1. Though a character can be haunted by desires, the Pursuit masterplot really does require a physical chase after someone by someone. Your story sounds more like a Golden Fleece in that the character’s went after something (dowry) and in the end realized that it wasn’t what truly made them happy (hence burning it). Glad you enjoyed the post!

      1. You’re welcome. I guess I just always see things differently than most people. Thank you for your point of view. I am learning a great deal from your posts. 🙂

  4. Well you already named three of my favorite movies so I don’t think I have anything to add. North by Northwest, Catch me if you Can and The Fugitive, all three pursuit plots, but three very different movies. I love the classic line from The Fugitive when Kimbel tries to tell his pursuer that he’s innocent and his reply, is something along the lines, “I don’t care.” That’s part of what made the movie so great. The person we perceived as the antagonist or the person standing in Kimble’s way, the U.S. Marshal, Gerard, wasn’t really a bad guy. He didn’t really have anything against Kimble, personally, he was just doing his job. North by Northwest is a classic that I can watch over and over and Catch me if you Can is one of those rare fims that combines, mystery, suspense, action, drama, humor with a touch of sadness. I loved your post today.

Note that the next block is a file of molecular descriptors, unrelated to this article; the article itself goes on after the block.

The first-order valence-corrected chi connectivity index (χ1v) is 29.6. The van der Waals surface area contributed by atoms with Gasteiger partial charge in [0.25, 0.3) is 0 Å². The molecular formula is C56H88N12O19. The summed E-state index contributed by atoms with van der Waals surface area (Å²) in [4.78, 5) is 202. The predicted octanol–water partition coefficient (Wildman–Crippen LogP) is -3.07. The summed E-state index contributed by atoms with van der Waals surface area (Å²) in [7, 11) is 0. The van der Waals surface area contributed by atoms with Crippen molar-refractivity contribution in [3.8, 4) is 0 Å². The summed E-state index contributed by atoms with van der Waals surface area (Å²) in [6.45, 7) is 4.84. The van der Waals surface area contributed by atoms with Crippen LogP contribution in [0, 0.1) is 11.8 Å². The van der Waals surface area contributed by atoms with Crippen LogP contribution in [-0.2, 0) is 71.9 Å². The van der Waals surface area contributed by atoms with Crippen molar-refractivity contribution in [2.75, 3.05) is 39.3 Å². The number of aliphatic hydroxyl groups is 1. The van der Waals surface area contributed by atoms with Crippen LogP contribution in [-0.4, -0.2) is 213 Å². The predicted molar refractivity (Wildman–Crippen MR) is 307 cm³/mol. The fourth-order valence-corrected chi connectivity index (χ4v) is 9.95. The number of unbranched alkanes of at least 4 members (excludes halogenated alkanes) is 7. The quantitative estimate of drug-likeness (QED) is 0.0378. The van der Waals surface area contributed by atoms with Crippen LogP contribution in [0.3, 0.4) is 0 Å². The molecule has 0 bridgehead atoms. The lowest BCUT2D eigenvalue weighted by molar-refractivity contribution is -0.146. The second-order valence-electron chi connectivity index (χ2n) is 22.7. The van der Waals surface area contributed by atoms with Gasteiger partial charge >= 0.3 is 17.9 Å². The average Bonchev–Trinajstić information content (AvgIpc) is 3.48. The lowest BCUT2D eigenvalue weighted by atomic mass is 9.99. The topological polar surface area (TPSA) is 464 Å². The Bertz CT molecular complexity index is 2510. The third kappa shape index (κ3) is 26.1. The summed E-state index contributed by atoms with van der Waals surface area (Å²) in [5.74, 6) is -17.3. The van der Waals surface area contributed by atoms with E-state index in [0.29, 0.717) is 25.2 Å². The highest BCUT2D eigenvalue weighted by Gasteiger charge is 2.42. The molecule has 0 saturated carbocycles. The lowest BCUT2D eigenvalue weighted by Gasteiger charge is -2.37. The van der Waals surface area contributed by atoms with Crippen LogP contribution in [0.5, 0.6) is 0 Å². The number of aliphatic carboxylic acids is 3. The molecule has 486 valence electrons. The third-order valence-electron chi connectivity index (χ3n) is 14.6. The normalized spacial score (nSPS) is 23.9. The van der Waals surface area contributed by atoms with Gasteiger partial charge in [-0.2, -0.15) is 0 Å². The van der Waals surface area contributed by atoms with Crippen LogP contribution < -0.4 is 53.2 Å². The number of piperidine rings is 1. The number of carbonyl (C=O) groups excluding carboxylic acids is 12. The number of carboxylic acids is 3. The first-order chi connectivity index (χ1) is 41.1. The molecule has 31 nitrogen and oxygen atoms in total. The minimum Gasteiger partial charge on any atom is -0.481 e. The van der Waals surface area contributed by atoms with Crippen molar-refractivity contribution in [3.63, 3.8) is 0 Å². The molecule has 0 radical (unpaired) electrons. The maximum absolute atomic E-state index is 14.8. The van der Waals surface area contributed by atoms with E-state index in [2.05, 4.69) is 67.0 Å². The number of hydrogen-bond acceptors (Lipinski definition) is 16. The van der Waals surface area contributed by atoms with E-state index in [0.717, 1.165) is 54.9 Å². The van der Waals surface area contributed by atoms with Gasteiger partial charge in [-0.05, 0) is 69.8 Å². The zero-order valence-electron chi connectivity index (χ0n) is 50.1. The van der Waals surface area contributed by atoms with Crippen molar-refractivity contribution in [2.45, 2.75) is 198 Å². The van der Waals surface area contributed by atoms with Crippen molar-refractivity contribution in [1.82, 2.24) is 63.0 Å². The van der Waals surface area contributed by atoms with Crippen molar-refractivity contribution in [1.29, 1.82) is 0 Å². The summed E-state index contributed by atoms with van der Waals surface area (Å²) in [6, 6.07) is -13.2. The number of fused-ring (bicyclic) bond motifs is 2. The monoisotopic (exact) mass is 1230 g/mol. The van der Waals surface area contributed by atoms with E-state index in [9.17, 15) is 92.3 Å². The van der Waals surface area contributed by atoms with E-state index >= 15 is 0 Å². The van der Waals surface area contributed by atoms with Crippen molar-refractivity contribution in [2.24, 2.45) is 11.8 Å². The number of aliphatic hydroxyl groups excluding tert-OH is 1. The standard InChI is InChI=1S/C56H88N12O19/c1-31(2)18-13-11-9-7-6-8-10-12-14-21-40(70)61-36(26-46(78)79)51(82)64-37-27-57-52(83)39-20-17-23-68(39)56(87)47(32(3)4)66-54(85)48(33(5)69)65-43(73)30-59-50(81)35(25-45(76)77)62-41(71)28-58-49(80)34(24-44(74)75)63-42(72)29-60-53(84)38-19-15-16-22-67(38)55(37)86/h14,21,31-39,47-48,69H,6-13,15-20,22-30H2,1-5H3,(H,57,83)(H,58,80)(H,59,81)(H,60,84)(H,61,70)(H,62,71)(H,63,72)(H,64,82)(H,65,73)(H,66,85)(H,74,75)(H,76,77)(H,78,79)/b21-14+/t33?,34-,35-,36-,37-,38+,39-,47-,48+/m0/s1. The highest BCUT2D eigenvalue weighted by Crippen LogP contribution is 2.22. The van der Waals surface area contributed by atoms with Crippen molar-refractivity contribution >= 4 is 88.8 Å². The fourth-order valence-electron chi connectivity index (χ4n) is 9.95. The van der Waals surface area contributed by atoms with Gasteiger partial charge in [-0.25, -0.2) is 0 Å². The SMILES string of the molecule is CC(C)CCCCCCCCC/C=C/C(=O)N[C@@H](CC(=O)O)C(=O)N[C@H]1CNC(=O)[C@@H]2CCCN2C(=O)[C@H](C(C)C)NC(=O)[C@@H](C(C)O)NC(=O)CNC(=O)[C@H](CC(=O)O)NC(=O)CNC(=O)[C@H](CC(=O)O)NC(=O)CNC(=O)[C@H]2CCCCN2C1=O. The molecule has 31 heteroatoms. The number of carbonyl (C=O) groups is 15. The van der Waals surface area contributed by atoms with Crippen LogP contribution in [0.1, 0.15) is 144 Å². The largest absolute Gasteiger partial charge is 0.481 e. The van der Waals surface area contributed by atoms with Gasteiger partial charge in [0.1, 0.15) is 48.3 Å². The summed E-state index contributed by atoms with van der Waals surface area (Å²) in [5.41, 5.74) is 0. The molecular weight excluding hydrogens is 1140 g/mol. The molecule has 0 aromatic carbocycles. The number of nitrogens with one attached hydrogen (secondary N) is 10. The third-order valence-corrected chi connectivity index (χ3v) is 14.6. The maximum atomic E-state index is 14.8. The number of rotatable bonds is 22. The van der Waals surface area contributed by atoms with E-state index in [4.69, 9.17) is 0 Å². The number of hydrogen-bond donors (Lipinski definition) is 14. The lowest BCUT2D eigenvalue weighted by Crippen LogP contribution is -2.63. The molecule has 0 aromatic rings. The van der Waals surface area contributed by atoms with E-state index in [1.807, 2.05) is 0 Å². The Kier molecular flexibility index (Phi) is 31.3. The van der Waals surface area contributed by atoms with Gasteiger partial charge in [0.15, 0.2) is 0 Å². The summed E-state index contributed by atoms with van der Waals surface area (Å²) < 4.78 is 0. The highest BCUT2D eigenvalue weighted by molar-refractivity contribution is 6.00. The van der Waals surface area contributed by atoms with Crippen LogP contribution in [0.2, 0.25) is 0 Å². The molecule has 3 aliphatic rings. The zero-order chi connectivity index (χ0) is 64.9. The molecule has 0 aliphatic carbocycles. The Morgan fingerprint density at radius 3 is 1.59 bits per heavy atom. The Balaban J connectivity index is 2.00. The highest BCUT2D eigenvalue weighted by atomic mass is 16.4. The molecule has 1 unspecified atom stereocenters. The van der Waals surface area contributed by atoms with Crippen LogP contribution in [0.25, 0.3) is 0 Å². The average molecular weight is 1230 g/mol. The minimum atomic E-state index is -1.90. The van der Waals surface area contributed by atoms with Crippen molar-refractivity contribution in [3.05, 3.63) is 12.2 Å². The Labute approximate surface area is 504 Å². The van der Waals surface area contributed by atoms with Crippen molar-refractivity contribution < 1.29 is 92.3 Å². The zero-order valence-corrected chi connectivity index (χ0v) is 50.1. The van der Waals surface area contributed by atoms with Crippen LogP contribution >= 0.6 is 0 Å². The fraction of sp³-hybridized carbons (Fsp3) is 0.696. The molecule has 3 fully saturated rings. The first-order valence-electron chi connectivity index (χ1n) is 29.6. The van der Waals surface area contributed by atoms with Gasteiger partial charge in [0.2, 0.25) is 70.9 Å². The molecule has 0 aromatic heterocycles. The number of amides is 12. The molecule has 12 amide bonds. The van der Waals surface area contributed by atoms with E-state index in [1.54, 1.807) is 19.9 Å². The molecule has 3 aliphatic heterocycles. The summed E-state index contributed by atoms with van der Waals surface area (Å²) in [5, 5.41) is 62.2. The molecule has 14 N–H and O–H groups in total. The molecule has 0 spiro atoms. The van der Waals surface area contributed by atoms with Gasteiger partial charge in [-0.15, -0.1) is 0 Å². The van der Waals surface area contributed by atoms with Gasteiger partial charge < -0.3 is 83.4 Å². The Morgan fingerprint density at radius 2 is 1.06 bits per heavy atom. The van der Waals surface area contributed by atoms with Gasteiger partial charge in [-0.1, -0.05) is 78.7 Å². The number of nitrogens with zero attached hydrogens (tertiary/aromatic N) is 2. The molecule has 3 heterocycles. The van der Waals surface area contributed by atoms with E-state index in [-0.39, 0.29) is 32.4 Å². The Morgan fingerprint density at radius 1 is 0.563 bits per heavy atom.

Melissa Sugar @

    Melissa Sugar Writes

  5. I do enjoy a good pursuit story, and I loved the first two Terminator movies when they first came out! Actually, I’m working on a novel now called Hunting the Hunted that uses the pursuit theme. The protagonist is a vampire who is trying to outsmart a group of vampire hunters, but they in turn are incredibly well trained too, so the vampire begins to struggle… still not sure who wins that one, which is very definitely a race to the death, human or vampire 😉

    1. Intriguing! I love battles between vampires and hunters, exactly because of the reason you stated — they’re so evenly matched that it’s hard to know who will triumph.

  6. I enjoyed your description of the pursuit plot. My first book contains a pursuit scene that takes up only a chapter. That was great fun to write. I hadn’t considered writing an entire plot around the theme though. Since I enjoyed doing the one scene so much, I’m just going to have to consider it as a plot for a future book.

    1. Before writing this post, I’d always thought of chase/pursuit scenes as just part of a bigger story, but after searching for examples realized there really are entire movies/books that are one big chase! So if you like writing action, maybe this masterplot is for you! 🙂

  7. Great description of Pursuit. I read a book years ago about a beautiful woman in the late 1800’s who is brutalized by her husband until she kills him in defense and then escapes. She is pursued through uncivilized western US territory by her husband’s evil brother and finds safety in some kind of mine (I can’t remember this detail) where she is the only woman, and is befriended by someone who works as a surgeon, I think. I only mention this because I’d love to be reminded of the name of the book by one of your readers. It’s a perfect example of Pursuit.

We love comments and questions.

%d bloggers like this: